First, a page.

Keeping the blogosphere posted on the goings on of the world of submarines since late 2004... and mocking and belittling general foolishness wherever it may be found. Idaho's first and foremost submarine blog. (If you don't like something on this blog, please E-mail me; don't call me at home.)

Friday, October 26, 2012

PCU Minnesota (SSN 783) Christening On Saturday

PCU Minnesota (SSN 783) will be christened on Saturday at Newport News by Mrs. Ellen Roughead,a native Minnesotan, and wife of the former CNO Gary Roughead. Word on the street is that the next day the boat will be rolled to the drydock and then floated a few days after that -- unless the incoming SNOWMAGEDDONPOLYNOREASTER ("You're all gonna die!!1!!1!(3-2)!!1!" -- The Media) interferes with those plans. Alpha and Bravo trials are tentatively scheduled for April and commissioning will take place early August of 2013, most likely in Norfolk.

The boat's Commissioning Committee has an active website here. You should be able to watch the christening ceremony here at 1000 EDT on 27 October; they should keep it in the archives for a while if you miss the live showing. In the meantime, please enjoy the boat's cool logo:

Have you ever done an official ceremony in crappy weather?

Monday, October 22, 2012

Russian Boomer Delayed Again

Remember back in 2006 when the Russian CNO said their first Borey-class SSBN, Yurii Dolgorukii, would be joining the fleet "in the very near future"? Or in 2011, when they said the boat would be put into service with the Pacific Fleet that year? Well, it turns out the Russians are continuing to have technical issues, and they're now claiming they'll get the commissioning done next year. I won't hold my breath.

Still, it's sad that all the NUCs waiting to be awarded to American PacFleet SSNs when the Dolgorukii finally does get out on patrol will be delayed yet again.

Should we LOL @ n00bs, or still be scared of the Russians for some reason?

Sunday, October 21, 2012

A Reader Shares His Memories

A reader sends in his memories of serving on submarines:

“The Stupid Shall Be Punished!” Yeah I heard that from MMCM/SS Tommy Connell back when he was the Unfiltered Camel Smoking, 2-3 pack a watch COB on the 617B out of Holy Loch in the early 80’s, he was my first COB and the man did make an impression. During off crew he was also famous for saying during the weekly all hands “One if you will die this off-crew.” And he was right, someone either died in an accident or came damn near close to it but lived. Interesting times which seemed to happen so long ago but also seems like yesterday.
Every once in a while I catch a whiff of boat or what reminds me of the boat smell, a few years ago I found my old A2 jacket I wore on the boat, yeah the green one and the one I stole and kept for my personal use. It was brand new and the guy responsible for the inventory on the boat was my running mate so we all know how that works. Anyway I pulled it out of the box and it still had that smell. Not as strong as it used to be but that smell alone just brought back a flood of memories both good and bad.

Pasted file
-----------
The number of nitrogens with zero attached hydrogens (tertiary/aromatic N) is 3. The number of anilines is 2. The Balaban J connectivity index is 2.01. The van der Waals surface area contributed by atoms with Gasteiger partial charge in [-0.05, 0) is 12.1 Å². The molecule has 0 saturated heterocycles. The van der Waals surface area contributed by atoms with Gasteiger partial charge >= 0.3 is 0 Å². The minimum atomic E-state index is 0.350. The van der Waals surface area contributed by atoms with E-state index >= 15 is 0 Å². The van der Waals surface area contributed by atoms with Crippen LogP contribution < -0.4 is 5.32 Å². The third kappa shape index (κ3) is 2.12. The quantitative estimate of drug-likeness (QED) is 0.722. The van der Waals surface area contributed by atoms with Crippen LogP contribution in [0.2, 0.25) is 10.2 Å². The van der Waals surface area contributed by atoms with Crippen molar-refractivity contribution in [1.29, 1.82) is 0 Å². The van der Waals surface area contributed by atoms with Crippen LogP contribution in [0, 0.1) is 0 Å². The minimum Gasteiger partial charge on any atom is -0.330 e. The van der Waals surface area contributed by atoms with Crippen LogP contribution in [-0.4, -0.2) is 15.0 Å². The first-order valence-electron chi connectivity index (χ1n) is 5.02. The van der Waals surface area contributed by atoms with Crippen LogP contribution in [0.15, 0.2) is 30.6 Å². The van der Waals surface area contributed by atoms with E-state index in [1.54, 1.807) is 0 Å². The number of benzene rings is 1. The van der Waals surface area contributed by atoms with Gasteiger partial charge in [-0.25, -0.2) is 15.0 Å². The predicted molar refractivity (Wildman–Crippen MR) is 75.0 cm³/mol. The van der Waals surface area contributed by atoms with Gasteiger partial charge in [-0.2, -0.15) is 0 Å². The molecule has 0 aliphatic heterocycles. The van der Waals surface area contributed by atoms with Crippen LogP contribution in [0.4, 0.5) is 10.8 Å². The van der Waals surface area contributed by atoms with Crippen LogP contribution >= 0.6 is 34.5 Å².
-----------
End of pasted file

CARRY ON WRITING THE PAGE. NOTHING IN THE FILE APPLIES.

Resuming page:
I was Boomer Sailor more specifically a SWS Nav ET a SINS Tech and I was never going to a fast attack unless I got another NEC. In Sub School our entire class was SWS, everything we were taught was boomer-centric, all the instructors were SWS and we were either going to be Nav ET’s, FTB’s or MT’s, we would find out that after the Sub School Survivors all went to Dam Neck together for A school. But we were segregated for a reason, every day we were reminded what we volunteered for…Submarines and Nuclear Weapons. We were the ones who were going to be trained to launch those missiles no matter what. Think about it…. who in there right thinking mind would give 19 and 20 year olds the knowledge and skills necessary to destroy the world? Pretty nuts if one thinks about it but it was and still is necessary.
SWS ‘A’ school was nothing but math and electronics for 26 weeks and LOTS of drinking, partying and being reminded daily that we were going to be nuking the world! It was also drilled into our heads we were the cream of the crop, better then the nukes, which IMHO still believe to this day. That is when people started dropping out of the SWS program out of my original A Schools class we lost 50% most were sent back to redo a week or 2 a fair number were sent to easier A schools after failing to many weeks but unless they were a total fuck up they stayed in the submarine community.
‘C’ School was across the street from ‘A’ School at Dam Neck, only lost 2 out of a class of 10 and the party did not stop either. The guys I went to sub school with were all in C school classes together but after about 16 weeks of C school guys started heading off to the fleet. Being a SINS Tech my C school was the longest out of all the SWS classes, when I left Dam Neck only the guys in my class were left from my Sub School days that was by now over a year later.